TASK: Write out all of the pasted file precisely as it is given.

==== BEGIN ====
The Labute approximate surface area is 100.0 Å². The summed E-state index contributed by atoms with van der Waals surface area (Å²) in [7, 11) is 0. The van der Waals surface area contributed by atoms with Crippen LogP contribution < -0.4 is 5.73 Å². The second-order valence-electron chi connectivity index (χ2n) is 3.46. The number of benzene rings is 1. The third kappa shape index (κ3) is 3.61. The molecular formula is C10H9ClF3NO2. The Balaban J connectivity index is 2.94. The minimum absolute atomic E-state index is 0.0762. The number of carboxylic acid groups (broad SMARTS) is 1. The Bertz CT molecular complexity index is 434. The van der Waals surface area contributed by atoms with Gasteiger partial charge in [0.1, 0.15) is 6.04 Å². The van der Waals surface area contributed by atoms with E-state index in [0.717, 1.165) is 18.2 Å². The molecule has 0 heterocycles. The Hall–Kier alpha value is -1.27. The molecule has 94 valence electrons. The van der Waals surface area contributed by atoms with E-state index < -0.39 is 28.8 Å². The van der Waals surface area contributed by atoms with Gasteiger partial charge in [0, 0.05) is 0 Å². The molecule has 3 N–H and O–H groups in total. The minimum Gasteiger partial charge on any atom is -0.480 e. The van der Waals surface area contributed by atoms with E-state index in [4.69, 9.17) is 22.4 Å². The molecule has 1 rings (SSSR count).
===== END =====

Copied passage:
The Labute approximate surface area is 100.0 Å². The summed E-state index contributed by atoms with van der Waals surface area (Å²) in [7, 11) is 0. The van der Waals surface area contributed by atoms with Crippen LogP contribution < -0.4 is 5.73 Å². The second-order valence-electron chi connectivity index (χ2n) is 3.46. The number of benzene rings is 1. The third kappa shape index (κ3) is 3.61. The molecular formula is C10H9ClF3NO2. The Balaban J connectivity index is 2.94. The minimum absolute atomic E-state index is 0.0762. The number of carboxylic acid groups (broad SMARTS) is 1. The Bertz CT molecular complexity index is 434. The van der Waals surface area contributed by atoms with Gasteiger partial charge in [0.1, 0.15) is 6.04 Å². The van der Waals surface area contributed by atoms with E-state index in [0.717, 1.165) is 18.2 Å². The molecule has 0 heterocycles. The Hall–Kier alpha value is -1.27. The molecule has 94 valence electrons. The van der Waals surface area contributed by atoms with E-state index < -0.39 is 28.8 Å². The van der Waals surface area contributed by atoms with Gasteiger partial charge in [0, 0.05) is 0 Å². The molecule has 3 N–H and O–H groups in total. The minimum Gasteiger partial charge on any atom is -0.480 e. The van der Waals surface area contributed by atoms with E-state index in [4.69, 9.17) is 22.4 Å². The molecule has 1 rings (SSSR count).